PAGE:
Dear Reader, welcome to the first issue of Contemporary Southeastern Europe! This peer-reviewed journal is published as an open-access academic journal, by the Centre for Southeast European Studies. We are firmly committed to the highest standards of academic publishing, including rigorous, double-blind, peer review and making research available, free of charge, to an interested audience. As subscription costs rise and many libraries have to save resources, we are committed to making high quality research available for researchers without cost.
Museums are institutions dedicated to the collection and preservation of artefacts, but they are also sites of national production that contribute to shaping the nation’s collective memory. Sometimes, history exhibited in museums becomes the centre of cultural wars that are not fought on battlefields, but on information panels and showcases: devices where the national past is contested, rewritten, and exhibited. With the coming to power of the Justice and Development Party (AKP) led by Recep Tayyip Erdoğan, the institutional representation of Turkish national history was subject to significant changes. Conforming with the national ideology of the AKP, recently built museums focus more on Turkey’s Ottoman and Islamic heritage, and less on similarly important ones such as the Greek, Roman, Byzantine, and the more recent Kemalist traditions.
This paper proceeds with an overview of the context in which the elections took place, followed by their results, which are compared with previous elections for added understanding of the similarities and differences. The second part of the paper enumerates the consequences of the elections for the political system, the political parties and individual actors, and the society at large. In the conclusion, a projection of the short- and medium-term influence of these elections is given.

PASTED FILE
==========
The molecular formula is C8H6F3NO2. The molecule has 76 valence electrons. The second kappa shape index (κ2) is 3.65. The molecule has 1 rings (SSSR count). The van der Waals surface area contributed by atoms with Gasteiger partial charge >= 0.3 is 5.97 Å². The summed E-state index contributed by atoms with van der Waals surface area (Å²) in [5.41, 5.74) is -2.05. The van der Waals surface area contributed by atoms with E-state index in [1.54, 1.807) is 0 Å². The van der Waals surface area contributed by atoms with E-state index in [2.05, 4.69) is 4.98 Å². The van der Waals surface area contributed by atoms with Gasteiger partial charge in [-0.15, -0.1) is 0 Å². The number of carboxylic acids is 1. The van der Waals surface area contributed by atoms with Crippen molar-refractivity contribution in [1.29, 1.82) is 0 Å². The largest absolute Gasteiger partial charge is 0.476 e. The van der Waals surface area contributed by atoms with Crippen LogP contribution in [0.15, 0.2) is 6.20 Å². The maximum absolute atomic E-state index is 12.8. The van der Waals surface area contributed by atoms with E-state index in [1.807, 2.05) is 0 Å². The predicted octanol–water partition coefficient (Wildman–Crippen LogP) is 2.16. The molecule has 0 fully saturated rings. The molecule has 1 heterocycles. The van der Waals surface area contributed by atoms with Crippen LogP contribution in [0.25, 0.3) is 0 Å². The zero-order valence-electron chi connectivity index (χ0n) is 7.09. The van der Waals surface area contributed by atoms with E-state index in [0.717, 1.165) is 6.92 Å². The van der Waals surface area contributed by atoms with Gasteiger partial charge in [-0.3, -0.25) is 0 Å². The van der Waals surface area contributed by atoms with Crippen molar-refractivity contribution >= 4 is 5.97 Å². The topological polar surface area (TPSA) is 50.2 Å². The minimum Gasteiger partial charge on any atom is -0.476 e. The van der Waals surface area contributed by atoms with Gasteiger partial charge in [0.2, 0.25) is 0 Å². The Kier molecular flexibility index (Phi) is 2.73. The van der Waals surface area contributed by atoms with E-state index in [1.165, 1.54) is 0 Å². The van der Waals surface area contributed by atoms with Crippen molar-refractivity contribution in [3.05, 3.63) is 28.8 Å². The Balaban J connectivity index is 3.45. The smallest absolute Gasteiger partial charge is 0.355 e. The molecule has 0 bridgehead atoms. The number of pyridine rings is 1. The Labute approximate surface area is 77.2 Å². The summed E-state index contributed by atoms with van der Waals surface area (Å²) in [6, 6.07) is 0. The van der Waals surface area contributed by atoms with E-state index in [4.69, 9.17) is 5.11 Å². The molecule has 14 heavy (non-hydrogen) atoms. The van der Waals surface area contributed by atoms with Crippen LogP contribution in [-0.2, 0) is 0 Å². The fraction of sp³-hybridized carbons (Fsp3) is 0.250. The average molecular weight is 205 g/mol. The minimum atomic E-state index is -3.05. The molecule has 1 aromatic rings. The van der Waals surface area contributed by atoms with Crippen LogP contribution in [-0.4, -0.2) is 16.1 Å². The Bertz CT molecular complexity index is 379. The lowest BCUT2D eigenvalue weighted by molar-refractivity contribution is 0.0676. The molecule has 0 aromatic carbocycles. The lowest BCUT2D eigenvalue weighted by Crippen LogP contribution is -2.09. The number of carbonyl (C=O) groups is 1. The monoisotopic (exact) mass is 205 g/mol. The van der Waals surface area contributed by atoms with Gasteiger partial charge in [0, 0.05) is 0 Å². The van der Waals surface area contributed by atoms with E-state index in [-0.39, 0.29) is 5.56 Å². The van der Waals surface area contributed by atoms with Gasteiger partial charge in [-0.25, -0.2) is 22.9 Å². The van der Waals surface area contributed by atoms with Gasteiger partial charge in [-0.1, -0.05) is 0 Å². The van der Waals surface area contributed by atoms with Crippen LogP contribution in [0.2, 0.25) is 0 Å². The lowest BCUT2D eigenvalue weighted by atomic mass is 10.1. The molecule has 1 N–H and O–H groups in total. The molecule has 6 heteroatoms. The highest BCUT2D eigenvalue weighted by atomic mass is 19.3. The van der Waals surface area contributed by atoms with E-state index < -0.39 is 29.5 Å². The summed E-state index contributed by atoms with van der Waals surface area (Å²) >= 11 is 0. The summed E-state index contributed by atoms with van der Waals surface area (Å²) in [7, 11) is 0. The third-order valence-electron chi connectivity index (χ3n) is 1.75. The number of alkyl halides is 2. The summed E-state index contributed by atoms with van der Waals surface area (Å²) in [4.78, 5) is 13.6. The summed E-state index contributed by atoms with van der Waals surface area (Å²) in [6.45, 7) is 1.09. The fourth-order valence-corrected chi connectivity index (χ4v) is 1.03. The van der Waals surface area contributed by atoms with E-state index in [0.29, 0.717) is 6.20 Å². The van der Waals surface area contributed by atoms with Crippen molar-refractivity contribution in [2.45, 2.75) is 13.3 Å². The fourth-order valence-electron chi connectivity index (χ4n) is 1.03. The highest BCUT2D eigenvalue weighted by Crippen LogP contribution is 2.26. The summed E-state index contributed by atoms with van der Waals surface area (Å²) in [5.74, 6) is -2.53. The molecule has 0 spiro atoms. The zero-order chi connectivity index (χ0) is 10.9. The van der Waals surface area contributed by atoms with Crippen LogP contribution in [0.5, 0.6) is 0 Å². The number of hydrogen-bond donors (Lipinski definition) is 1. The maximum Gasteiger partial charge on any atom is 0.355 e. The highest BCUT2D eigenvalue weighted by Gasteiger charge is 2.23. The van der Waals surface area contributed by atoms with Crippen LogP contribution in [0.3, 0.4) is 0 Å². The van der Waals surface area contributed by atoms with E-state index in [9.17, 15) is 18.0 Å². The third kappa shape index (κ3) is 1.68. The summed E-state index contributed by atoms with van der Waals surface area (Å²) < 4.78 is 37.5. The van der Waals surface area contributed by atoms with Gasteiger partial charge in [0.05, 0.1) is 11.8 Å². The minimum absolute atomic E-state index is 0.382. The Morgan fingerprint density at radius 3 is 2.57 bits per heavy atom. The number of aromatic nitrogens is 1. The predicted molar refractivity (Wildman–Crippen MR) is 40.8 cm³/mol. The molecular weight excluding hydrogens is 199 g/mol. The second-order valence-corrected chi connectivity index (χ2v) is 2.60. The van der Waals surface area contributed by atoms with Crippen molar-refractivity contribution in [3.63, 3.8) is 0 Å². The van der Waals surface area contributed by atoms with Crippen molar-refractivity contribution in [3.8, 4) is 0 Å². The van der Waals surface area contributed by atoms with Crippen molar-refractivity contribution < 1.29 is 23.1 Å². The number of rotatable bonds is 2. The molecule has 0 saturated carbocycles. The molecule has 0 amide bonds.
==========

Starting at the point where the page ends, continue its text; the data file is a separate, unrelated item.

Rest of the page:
On 27 December 2019 the parliament of Montenegro passed a new Law on Religious Freedom. This law replaces an older law regarding the same topic from 1977. There is a broad consensus that the old law is outdated and needs to be revised. However, the new one is (among other aspects) mainly criticized for its articles 62-64, which refer to the ownership of holy assets.
Some years ago, the Romanian writer Mircea Cartarescu was approached by a German publisher at the Frankfurt book fair, who said he was interested in Eastern European writers. Cartarescu immediately responded that he did not consider himself an Eastern European writer. “Of course,” the publisher con-ceded, “as a Romanian you are from Southeastern Europe.” For Cartarescu this simple spacing had the following direct message: “Stay where you are,” the publisher was telling me in a friendly manner. “Stay in your own ghetto. De-scribe your tiny chunk of (South) Eastern European history. Write about your Securitate, about your Ceausescu, about your People’s House. About your dogs, your homeless children, your Gypsies. Be proud with your dissidence during the communist days. Leave it to us to write about love, death, happiness, ago-ny, and ecstasy.
Two recent books on Kosovo offer some compelling insights and answers as to why international state-builders stumbled in Kosovo: Elton Skendaj’s, Creating Kosovo: International Oversight and the Making of Ethical Institutions and Andrea Lorenzo Capussela’s State-Building in Kosovo: Democracy, Corruption and the EU in the Balkans. Both books are welcome additions to the growing discourse on state-building and touch on some of the more important themes that have recently dominated the literature, including the principle of local ownership, the limitations of technocratic approaches to state-building, and the dilemmas of political corruption and state capture in postwar societies.